Elevator Drops Five Stories; Two Seriously Injured

Here’s a crazy story we dug up in The Baltimore Sun, printed on March 24th, 1887.

The elevator in the tobacco factory of Marburg & Bros., on South Charles street, fell yesterday morning from the fifth floor down to the first floor, a distance of about 75 feet, seriously, if not fatally injuring John Wehrhouse, aged 18 years, and Frederick Weber, aged 28 years, both of whom were on the elevator at the time. They had the elevator up to the fifth floor putting on tobacco frames, which were to be taken to the lower floor. Several of the frames lopped over the platform, and the men got upon it and down the hatchway. When about two feet below the level of the fifth floor the protruding frames caught in the timber on the side and the elevator stopped. The men, instead of pulling the check rope to stop the wire rope upon which the elevator works, allowed it to unwind from the coil, and went to work to loosen the frames. After several minutes they succeeded in getting the frames clear, when the elevator began to descend at a frightfully rapid rate of speed until it teached the extent of the wire rope, which extended to the first floor below. The elevator was thus brought to a sudden stoppage, and the two men were thrown against the cross beam, injuring them. Wehrhouse had his spine broken just above the hips, which caused immediate paralysis of the lower portion of the body. He also received a compound fracture of both thighs, and the bones were forced through the flesh about six inches. The upper part of the body was uninjured. Weber was hurt about the lower part of the spine, though it is not thought to be broken. He received a gash under the right eye, which extended down the cheek and around to his right ear. His nose was broken and several small bones in the face shattered. Dr. Henry W. Webster was immediately summoned, who, after rendering temporary relief, had the injured men removed to the Maryland University Hospital. It is thought they will probably die. Mr. Marburg says the men were on the elevator in disobedience of orders of the establishment, as a sign has been placed upon the elevator forbidding employes to ride on the elevator at any time. The elevator, which was put in several months ago, was uninjured.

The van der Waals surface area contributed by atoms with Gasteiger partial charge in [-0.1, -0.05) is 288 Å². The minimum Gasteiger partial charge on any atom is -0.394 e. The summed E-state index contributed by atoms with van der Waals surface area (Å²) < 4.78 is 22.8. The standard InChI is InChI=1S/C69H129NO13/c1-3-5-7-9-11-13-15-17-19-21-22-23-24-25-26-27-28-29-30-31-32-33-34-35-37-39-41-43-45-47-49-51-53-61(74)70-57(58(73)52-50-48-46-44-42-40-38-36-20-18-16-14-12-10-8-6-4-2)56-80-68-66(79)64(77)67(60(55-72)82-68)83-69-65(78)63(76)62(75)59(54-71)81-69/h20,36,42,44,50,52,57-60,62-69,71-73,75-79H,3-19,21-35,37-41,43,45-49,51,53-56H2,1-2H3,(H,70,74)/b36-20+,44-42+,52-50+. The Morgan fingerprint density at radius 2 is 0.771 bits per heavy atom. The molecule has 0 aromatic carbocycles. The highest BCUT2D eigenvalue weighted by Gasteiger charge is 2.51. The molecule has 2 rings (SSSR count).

What a terrifying experience. Luckily, the elevator was not hurt … what a ridiculous way to end the article. And, add to that, that the paper printed that it was likely they were going to die. What if family members were reading this? How horrible.

Doing a little research, it looks like the building was at 214 and 216 South Charles St.

Marburg & Bros. warehouse
Marburg & Bros. warehouse

About Tom

Tom founded Ghosts of DC on January 4th, 2012 as a blog to uncover the lost and untold history of Washington, D.C. He has lived in the city for over a decade and loves exploring every corner of the District.

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